The Bohemian and The Bulbul: Journeys in the Middle East (and further east), by Mira Baz

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Posted on March 18, 2012 - by

How do you pack your life into a suitcase?

“If I know a song of Africa,
of the giraffe and the African new moon lying on her back,
of the plows in the fields and the sweaty faces of the coffee pickers,
does Africa know a song of me?”

-Isak Dinesen, Out of Africa

How do you pack your life into a suitcase?

One year ago, I left Yemen. It was long overdue.

While I was on the plane, scores of Yemenis lost their lives in what was to be the bloodiest and most tragic day so far since the beginning of their uprising of 2011. The instability had been building up countrywide. Where a few weeks earlier my life had permanence, now instead was replaced by dug-up memories of civil unrest that I knew all too well, and did not want an encore.

It was long overdue, but I still wasn’t ready to leave.

The house and garden had quickly become my home, where in the mornings I fed my regular guests the Bulbuls and Serins, and found serenity when, through watching them, I meditated on existence, on cycles, on life, on everything and nothingness. Out there was Yemen. Within the garden walls, and all the walls, was me, inside my head.

How do you pack your life into a suitcase? How do you sift through every piece of your life and decide which memories to discard and which to keep?

In this corner were the stored decorations from the last Christmas dinner. And over here in this spot was the scattered dust from when I stood on the roof and surveyed sunset after surreal sunset in the Sanaa sky. I’d look from up here at the street below to see, near where the boisterous neighborhood kids played, the gaping hole in the asphalt, a reminder of the incident. (One day that mark, too, will be paved over.) This view offered me perspective, so that sights seen day after day did not grow too familiar, and, seen from above, acquired new meaning. A traveler’s worst enemy is familiarity. But nothing is more difficult than leaving.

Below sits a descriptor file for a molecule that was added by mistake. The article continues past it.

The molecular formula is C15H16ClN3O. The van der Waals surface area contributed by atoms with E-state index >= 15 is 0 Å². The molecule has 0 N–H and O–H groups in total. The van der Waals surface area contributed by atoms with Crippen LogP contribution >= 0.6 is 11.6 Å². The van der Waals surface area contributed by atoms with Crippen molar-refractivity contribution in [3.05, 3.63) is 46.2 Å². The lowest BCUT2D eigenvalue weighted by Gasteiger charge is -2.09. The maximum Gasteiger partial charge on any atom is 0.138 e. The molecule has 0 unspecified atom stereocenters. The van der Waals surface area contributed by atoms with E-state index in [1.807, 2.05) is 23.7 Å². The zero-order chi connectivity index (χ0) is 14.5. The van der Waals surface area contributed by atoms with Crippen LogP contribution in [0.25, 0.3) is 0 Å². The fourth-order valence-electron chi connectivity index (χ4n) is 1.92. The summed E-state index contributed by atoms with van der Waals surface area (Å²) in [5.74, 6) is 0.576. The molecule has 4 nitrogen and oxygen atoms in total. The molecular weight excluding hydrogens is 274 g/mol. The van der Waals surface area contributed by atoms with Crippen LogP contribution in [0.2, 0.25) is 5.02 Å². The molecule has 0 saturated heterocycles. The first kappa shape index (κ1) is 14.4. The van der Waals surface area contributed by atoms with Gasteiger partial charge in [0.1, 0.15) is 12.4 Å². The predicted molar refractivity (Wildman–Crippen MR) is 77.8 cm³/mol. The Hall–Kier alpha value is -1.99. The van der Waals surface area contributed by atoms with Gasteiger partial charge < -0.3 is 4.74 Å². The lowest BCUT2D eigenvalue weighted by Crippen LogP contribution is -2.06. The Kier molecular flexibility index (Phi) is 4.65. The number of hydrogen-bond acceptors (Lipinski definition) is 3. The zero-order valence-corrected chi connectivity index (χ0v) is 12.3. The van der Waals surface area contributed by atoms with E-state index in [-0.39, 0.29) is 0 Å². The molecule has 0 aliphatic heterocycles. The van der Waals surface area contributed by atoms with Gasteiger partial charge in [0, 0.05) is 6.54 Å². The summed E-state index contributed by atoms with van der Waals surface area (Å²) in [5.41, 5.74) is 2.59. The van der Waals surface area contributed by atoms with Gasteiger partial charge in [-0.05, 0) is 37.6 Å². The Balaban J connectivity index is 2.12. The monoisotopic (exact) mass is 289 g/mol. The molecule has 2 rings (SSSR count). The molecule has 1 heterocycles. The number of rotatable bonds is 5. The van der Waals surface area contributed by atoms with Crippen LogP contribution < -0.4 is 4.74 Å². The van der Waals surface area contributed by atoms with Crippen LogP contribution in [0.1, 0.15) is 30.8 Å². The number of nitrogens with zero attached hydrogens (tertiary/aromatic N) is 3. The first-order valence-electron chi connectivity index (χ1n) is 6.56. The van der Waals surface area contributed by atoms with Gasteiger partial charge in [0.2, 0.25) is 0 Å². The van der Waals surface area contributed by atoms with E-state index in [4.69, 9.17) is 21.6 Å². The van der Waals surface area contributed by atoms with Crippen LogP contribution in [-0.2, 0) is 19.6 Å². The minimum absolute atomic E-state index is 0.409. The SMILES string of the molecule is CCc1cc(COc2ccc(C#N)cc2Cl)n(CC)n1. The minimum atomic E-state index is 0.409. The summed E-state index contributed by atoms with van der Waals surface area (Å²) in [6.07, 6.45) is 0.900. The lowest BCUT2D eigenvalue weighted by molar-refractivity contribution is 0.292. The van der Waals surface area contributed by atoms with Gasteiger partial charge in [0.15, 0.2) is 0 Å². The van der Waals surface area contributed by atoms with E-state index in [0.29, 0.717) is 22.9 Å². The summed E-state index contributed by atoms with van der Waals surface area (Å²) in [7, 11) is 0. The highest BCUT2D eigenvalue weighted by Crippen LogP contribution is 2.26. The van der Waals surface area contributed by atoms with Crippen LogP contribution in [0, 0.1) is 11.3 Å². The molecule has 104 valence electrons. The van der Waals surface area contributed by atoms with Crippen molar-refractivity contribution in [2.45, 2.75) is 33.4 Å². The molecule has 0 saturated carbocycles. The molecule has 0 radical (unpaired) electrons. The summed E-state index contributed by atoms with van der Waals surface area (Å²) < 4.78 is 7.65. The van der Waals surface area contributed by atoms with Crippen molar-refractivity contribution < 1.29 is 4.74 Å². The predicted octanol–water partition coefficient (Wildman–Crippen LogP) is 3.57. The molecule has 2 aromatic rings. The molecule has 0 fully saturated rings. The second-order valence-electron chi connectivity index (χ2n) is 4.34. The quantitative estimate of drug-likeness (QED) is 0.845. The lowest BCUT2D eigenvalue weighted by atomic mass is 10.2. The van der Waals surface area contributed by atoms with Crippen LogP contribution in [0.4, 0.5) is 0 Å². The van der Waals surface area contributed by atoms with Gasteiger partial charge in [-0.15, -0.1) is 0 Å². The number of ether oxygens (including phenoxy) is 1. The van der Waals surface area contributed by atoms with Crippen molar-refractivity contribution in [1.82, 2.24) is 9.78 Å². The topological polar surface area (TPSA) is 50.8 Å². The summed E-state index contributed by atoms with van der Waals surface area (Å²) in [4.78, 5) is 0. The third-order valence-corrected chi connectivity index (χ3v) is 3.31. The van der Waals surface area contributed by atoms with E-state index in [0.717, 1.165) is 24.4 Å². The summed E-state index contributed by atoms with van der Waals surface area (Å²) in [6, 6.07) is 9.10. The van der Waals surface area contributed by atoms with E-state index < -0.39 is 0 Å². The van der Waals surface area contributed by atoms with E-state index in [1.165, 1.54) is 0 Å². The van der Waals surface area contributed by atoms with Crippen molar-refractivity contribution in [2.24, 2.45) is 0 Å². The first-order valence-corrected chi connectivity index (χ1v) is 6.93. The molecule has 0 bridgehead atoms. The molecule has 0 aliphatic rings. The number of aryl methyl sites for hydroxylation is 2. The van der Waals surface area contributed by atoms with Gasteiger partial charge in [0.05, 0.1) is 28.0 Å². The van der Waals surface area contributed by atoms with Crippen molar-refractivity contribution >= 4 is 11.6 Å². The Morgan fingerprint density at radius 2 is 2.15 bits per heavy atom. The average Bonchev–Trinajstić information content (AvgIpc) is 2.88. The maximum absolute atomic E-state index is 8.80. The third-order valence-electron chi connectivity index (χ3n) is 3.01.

And what of all the faces of those near and far that I will never encounter again? If I visited them, would I recognize the spaces where I had once been? Would they, revisited, recognize me?

All around me were shadows. They walked alongside, while I picked up piece after piece. They clung to me. Their existence depended on me staying. Had I not depended on them so often? They were everywhere, in every detail and shades of detail. As I walked the entire city walked with me, the old city. The past lay heavy on the buildings and in between the spaces. The future has no place here. Final mementos, like grasping at shadows, like a last breath. No time for souvenirs, no time for remembrance. The city at last let me go.

Gone like a dream. Did it all happen? Who has been feeding the birds?

When it was all over, the house was nothing but walls; the garden, never mine. What was left of my life was now in suitcases on the floor, the shadows in storage boxes. I was a newborn who had just been pushed out of the womb; naked, interrupted – but hopeful.

Sometimes, wherever I am, Sanaa quietly walks alongside me. Sometimes.

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